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A Workshop Model for Educating Medical Practitioners about Optimal Treatment of Difficult-to-Manage Patients: Utilization of Transference-Countertransference

A Workshop Model for Educating Medical Practitioners about Optimal Treatment of... Some patients are unable to participate in a good, mutually cooperative relationship with their primary care doctors. They may have long-standing psychosocial difficulties exacerbated by chronic, painful, or life-threatening illnesses. Some may have somatic symptoms that they define as evidence only of an identified illness but which are reflections of psychic misery with roots in their thoughts, feelings, and relationships. This article describes a Workshop approach to teaching those patients' physicians how to make diagnostic use of their own “gut reactions” to understand the common dynamics of the doctor- patient relationship; to understand the psychological aspects of various physical symptoms; and manage challenging patients to optimize their quality of life, cost-effectiveness of treatment and minimize physician “burnout.” http://www.deepdyve.com/assets/images/DeepDyve-Logo-lg.png Journal of the American Academy of Psychoanalysis & Dynamic Psychiatry Guilford Press

A Workshop Model for Educating Medical Practitioners about Optimal Treatment of Difficult-to-Manage Patients: Utilization of Transference-Countertransference

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Publisher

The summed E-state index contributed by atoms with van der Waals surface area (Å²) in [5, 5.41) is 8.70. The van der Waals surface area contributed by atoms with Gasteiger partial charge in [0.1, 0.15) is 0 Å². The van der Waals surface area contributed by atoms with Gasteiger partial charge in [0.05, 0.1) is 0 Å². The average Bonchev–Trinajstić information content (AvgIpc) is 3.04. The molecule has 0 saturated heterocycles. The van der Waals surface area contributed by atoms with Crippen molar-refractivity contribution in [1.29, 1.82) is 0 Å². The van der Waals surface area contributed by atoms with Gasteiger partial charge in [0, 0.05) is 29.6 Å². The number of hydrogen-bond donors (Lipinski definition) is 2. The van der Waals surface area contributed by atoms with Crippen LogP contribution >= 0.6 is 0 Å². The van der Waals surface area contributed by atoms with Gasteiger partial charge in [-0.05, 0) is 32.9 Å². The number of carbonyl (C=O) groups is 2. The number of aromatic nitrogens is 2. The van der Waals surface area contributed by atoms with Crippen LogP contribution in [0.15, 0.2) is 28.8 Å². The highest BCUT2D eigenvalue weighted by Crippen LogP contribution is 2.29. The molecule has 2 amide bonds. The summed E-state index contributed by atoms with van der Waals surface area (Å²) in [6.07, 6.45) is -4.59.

Guilford Press
Copyright
© The American Academy of Psychoanalysis and Dynamic Psychiatry
ISSN
1546-0371
DOI
10.1521/jaap.2008.36.4.661
pmid
19113960
Publisher site
See Article on Publisher Site

Abstract

Some patients are unable to participate in a good, mutually cooperative relationship with their primary care doctors. They may have long-standing psychosocial difficulties exacerbated by chronic, painful, or life-threatening illnesses. Some may have somatic symptoms that they define as evidence only of an identified illness but which are reflections of psychic misery with roots in their thoughts, feelings, and relationships. This article describes a Workshop approach to teaching those patients' physicians how to make diagnostic use of their own “gut reactions” to understand the common dynamics of the doctor- patient relationship; to understand the psychological aspects of various physical symptoms; and manage challenging patients to optimize their quality of life, cost-effectiveness of treatment and minimize physician “burnout.”

Journal

Journal of the American Academy of Psychoanalysis & Dynamic PsychiatryGuilford Press

Published: Dec 1, 2008

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